But it was already in the 60s.
A couple of neighbors were in their muddy yards, talking in shirtsleeves.
And outside the church I saw and smelled flowers - actual flowers.
* * *
Here is an excerpt from Campbell McGrath's 1996 poem
"Spring Comes to Chicago"
All through those final, fitful weeks we walked off the restlessness of our
daily expectancy on the avenues of sun-hunger and recalcitrant slush.
When would that big fat beautiful baby
blue first day of spring arrive?
So we strolled the backstreets and boulevards to consider the clouds and
drink some decaf and escape the press of solicitous voices, gingerly, leaving
feathers unruffled, like that first, fearless pair of mallards coasting the lake's
archipelagoes of melting ice. We walked to the movies, again and again -
Eddie Murphy at the Biograph, Orson Welles amid the Moorish splendor of
the Music Box - varying our route until we knew every block in the
neighborhood, every greystone and three-flat, every Sensei sushi bar and
Michaoqueno flower stall.
We walked to Ho Wah Garden and the Ostoneria and over to Becky's for
to Manny's for waffles on mornings of aluminum rain;
the German butcher for bratwurst, the Greek bakery for elephant ears, the
7-11 for cocktail onions to satisfy Elizabeth's idiosyncratic cravings.
We walked until our fears resurfaced and then we ate our fears.
We walked ourselves right out of winter into precincts we knew and those
we didn't and some of the city kept as private enclaves for itself, a certain
statue, a street of saris, an oasis of cobbled lanes amid the welter of industry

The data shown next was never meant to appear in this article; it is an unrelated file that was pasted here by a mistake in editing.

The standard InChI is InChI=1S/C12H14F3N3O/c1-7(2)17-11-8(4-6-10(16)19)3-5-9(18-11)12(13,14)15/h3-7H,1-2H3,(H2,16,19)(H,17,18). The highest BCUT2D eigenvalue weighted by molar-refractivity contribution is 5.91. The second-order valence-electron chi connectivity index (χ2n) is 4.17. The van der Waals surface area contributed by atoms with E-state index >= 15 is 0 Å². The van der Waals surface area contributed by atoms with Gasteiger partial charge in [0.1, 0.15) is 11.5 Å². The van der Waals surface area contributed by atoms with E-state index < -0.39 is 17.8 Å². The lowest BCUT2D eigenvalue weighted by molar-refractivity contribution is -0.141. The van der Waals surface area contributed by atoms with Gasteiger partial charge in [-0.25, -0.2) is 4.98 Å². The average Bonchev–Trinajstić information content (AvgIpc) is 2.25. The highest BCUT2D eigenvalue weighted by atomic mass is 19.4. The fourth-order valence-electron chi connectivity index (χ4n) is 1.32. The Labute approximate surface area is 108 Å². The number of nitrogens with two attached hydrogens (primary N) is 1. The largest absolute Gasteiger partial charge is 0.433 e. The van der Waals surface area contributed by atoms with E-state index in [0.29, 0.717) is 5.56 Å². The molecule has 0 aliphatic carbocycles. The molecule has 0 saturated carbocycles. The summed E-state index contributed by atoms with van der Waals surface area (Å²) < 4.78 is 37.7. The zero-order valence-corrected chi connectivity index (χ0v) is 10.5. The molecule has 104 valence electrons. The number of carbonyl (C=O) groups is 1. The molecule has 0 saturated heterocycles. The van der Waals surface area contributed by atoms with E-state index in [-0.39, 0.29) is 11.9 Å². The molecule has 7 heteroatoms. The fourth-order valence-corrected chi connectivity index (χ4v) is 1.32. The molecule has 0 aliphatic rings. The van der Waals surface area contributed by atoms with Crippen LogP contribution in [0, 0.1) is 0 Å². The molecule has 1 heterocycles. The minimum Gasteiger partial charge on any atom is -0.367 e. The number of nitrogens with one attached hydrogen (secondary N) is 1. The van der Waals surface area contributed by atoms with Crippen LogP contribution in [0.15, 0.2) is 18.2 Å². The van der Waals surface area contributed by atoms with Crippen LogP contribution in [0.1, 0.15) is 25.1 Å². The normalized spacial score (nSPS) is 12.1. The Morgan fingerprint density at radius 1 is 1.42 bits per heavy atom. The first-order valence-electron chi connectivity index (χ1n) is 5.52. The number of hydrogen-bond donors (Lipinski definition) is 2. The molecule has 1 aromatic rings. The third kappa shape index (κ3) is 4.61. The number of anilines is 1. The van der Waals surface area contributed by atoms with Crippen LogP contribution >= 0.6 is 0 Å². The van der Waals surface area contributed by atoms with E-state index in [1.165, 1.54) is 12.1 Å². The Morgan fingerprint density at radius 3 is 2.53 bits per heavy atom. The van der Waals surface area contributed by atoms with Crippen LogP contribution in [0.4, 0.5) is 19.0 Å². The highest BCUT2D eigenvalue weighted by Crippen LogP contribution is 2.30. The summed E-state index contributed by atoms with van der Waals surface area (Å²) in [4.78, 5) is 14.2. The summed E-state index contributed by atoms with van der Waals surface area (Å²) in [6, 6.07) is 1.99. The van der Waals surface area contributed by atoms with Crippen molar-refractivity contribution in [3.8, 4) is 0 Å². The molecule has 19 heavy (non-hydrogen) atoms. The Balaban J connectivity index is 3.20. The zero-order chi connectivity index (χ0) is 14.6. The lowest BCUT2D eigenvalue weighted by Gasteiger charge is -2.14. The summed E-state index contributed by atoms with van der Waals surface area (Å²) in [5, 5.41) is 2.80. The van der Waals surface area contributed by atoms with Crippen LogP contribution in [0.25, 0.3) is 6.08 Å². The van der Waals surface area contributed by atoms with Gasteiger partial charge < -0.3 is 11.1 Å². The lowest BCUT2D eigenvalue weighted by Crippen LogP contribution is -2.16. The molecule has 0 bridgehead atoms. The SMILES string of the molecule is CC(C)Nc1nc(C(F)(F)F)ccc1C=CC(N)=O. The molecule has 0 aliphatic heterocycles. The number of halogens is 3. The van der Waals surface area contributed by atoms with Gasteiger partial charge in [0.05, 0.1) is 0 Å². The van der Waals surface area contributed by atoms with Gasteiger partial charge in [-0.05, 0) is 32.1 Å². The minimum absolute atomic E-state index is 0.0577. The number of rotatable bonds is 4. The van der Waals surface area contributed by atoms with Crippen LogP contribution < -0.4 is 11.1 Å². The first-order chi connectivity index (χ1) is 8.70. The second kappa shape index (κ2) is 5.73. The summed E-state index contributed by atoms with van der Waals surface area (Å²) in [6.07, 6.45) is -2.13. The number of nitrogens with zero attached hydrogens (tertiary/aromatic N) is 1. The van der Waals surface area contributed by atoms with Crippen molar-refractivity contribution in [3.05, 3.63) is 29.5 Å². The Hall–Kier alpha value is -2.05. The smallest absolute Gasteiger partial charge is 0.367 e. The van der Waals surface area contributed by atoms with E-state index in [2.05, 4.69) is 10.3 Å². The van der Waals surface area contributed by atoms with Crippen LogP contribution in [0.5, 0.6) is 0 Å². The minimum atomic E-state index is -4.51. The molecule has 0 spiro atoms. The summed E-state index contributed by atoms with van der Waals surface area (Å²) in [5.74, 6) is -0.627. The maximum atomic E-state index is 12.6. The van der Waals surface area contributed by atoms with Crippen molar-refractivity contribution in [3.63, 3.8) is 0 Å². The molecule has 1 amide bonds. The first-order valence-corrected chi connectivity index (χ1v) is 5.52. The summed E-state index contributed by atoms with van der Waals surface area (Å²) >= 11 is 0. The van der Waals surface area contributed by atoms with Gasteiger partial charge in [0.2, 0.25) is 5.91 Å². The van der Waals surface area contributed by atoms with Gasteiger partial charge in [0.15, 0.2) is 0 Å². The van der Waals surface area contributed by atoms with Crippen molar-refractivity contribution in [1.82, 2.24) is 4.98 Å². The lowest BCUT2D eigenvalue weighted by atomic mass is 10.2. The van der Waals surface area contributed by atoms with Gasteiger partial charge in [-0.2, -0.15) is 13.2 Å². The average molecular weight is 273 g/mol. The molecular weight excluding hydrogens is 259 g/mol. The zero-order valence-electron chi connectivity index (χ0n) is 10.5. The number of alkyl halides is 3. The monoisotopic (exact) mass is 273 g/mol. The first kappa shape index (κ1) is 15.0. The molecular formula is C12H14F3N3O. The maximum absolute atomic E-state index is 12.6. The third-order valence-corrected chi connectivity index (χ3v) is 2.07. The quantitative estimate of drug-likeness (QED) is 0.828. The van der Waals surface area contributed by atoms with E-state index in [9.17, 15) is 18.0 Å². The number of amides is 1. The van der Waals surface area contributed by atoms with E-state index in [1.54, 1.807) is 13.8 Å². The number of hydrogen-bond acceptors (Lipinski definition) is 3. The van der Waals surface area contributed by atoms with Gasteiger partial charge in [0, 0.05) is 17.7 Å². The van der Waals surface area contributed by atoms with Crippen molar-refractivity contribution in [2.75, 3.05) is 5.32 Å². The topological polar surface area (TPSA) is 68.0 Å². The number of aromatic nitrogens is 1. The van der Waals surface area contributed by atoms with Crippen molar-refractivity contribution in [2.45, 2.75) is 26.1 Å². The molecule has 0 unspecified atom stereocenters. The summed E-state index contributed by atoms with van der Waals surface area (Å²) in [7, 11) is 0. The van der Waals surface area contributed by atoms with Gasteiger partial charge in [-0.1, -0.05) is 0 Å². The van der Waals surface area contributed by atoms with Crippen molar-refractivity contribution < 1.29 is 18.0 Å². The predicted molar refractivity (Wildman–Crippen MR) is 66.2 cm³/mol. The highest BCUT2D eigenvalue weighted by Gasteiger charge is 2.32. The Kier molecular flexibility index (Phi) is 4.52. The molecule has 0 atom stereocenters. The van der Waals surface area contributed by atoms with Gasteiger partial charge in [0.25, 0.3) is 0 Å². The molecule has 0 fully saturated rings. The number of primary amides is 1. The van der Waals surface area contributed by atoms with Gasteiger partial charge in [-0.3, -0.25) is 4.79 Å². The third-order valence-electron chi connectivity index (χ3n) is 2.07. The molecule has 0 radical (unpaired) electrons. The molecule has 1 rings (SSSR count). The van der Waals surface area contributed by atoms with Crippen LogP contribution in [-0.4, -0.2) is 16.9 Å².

where suddenly the forsythia is in lightening-fierce flower, sudden as lilac, as
bells, as thunder rolling in from the pains, sky a bruised melon spawning
ocean-green hailstones to carry our rusted storm butters away in an
avalanche of kernaled ice plastered with bankrolls of last year's leaves.
Behold the daffodil, behold the crocus!
Behold the awakened, the reborn, the already onrushing furious and
violets overgrown in the lawn gone back to prairie,
some trumpet-flowered vine exuding sweet ichor upon the vacant house
across the street,
dandelions blown to seed
and the ancient Japanese widows who stoop to gather their vinegar-bitter
That final morning we clear the cobwebs and crack the storm windows to
let the breeze take shelter in our closets and to bask all day in its muddy,
immutable odor. Elizabeth naps in a chair by the window, attuned to the
ring of a distant carrillon, matins and lauds, while down the block an
unnumbered hoard of rollerblades and bicycles propel their passengers like
locusts assembled at the toll of some physiological clock, the ancient
correlation of sap and sunlight, equinoctial sugar and blood. The big elm
has begun its slow adumbration of fluted leaflets and buds on branch tips,
percussive nubs and fine-veined tympani, a many-fingered symphony
*The cover for McGrath's book, above, is my favorite book cover of all time -except for P.D. Eastman's Go,Dog, Go!